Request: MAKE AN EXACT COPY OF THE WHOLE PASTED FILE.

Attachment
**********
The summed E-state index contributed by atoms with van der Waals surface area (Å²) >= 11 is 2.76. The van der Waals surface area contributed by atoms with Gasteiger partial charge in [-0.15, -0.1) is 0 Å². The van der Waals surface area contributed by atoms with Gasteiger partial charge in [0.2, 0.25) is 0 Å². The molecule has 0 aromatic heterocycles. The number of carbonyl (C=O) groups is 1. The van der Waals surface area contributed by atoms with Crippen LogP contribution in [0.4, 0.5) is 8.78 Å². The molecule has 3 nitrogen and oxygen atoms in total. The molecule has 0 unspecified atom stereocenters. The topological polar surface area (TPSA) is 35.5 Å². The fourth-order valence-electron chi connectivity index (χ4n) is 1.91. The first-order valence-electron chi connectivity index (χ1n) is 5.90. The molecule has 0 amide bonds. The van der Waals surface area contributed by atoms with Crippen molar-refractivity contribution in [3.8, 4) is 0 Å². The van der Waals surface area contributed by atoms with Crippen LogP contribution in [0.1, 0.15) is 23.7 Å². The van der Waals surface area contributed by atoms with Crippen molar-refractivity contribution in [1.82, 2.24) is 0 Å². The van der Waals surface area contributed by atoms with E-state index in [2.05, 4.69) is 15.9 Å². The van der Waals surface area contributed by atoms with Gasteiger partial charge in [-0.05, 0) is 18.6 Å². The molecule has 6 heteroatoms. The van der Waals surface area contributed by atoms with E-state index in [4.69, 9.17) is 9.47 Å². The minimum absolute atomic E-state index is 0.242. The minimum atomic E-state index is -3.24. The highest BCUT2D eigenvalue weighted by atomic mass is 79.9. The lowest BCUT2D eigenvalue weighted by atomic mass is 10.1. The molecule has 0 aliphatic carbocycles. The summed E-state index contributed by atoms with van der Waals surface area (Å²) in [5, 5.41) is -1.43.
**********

The summed E-state index contributed by atoms with van der Waals surface area (Å²) >= 11 is 2.76. The van der Waals surface area contributed by atoms with Gasteiger partial charge in [-0.15, -0.1) is 0 Å². The van der Waals surface area contributed by atoms with Gasteiger partial charge in [0.2, 0.25) is 0 Å². The molecule has 0 aromatic heterocycles. The number of carbonyl (C=O) groups is 1. The van der Waals surface area contributed by atoms with Crippen LogP contribution in [0.4, 0.5) is 8.78 Å². The molecule has 3 nitrogen and oxygen atoms in total. The molecule has 0 unspecified atom stereocenters. The topological polar surface area (TPSA) is 35.5 Å². The fourth-order valence-electron chi connectivity index (χ4n) is 1.91. The first-order valence-electron chi connectivity index (χ1n) is 5.90. The molecule has 0 amide bonds. The van der Waals surface area contributed by atoms with Crippen molar-refractivity contribution in [3.8, 4) is 0 Å². The van der Waals surface area contributed by atoms with Crippen LogP contribution in [0.1, 0.15) is 23.7 Å². The van der Waals surface area contributed by atoms with Crippen molar-refractivity contribution in [1.82, 2.24) is 0 Å². The van der Waals surface area contributed by atoms with E-state index in [2.05, 4.69) is 15.9 Å². The van der Waals surface area contributed by atoms with Gasteiger partial charge in [-0.05, 0) is 18.6 Å². The molecule has 6 heteroatoms. The van der Waals surface area contributed by atoms with E-state index in [4.69, 9.17) is 9.47 Å². The minimum absolute atomic E-state index is 0.242. The minimum atomic E-state index is -3.24. The highest BCUT2D eigenvalue weighted by atomic mass is 79.9. The lowest BCUT2D eigenvalue weighted by atomic mass is 10.1. The molecule has 0 aliphatic carbocycles. The summed E-state index contributed by atoms with van der Waals surface area (Å²) in [5, 5.41) is -1.43.